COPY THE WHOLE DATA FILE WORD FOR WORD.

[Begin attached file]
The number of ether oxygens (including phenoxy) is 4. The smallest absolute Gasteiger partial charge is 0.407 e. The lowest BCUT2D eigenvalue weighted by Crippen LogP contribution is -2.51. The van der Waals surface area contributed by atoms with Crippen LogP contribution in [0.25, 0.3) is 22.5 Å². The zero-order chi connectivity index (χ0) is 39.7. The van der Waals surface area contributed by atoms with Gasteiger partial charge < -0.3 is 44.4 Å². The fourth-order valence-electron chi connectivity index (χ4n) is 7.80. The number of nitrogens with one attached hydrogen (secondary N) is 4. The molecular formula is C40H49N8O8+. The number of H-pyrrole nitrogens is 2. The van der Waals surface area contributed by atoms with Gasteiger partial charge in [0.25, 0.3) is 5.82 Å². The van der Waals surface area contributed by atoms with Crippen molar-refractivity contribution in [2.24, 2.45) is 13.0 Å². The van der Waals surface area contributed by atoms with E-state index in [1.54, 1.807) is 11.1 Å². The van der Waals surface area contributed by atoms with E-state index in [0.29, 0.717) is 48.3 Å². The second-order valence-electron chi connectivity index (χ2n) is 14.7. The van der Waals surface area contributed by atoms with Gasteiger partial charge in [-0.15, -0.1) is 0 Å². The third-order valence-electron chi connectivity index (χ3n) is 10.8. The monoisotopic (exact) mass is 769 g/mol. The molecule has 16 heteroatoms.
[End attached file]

The number of ether oxygens (including phenoxy) is 4. The smallest absolute Gasteiger partial charge is 0.407 e. The lowest BCUT2D eigenvalue weighted by Crippen LogP contribution is -2.51. The van der Waals surface area contributed by atoms with Crippen LogP contribution in [0.25, 0.3) is 22.5 Å². The zero-order chi connectivity index (χ0) is 39.7. The van der Waals surface area contributed by atoms with Gasteiger partial charge < -0.3 is 44.4 Å². The fourth-order valence-electron chi connectivity index (χ4n) is 7.80. The number of nitrogens with one attached hydrogen (secondary N) is 4. The molecular formula is C40H49N8O8+. The number of H-pyrrole nitrogens is 2. The van der Waals surface area contributed by atoms with Gasteiger partial charge in [0.25, 0.3) is 5.82 Å². The van der Waals surface area contributed by atoms with Crippen molar-refractivity contribution in [2.24, 2.45) is 13.0 Å². The van der Waals surface area contributed by atoms with E-state index in [1.54, 1.807) is 11.1 Å². The van der Waals surface area contributed by atoms with E-state index in [0.29, 0.717) is 48.3 Å². The second-order valence-electron chi connectivity index (χ2n) is 14.7. The van der Waals surface area contributed by atoms with Gasteiger partial charge in [-0.15, -0.1) is 0 Å². The third-order valence-electron chi connectivity index (χ3n) is 10.8. The monoisotopic (exact) mass is 769 g/mol. The molecule has 16 heteroatoms.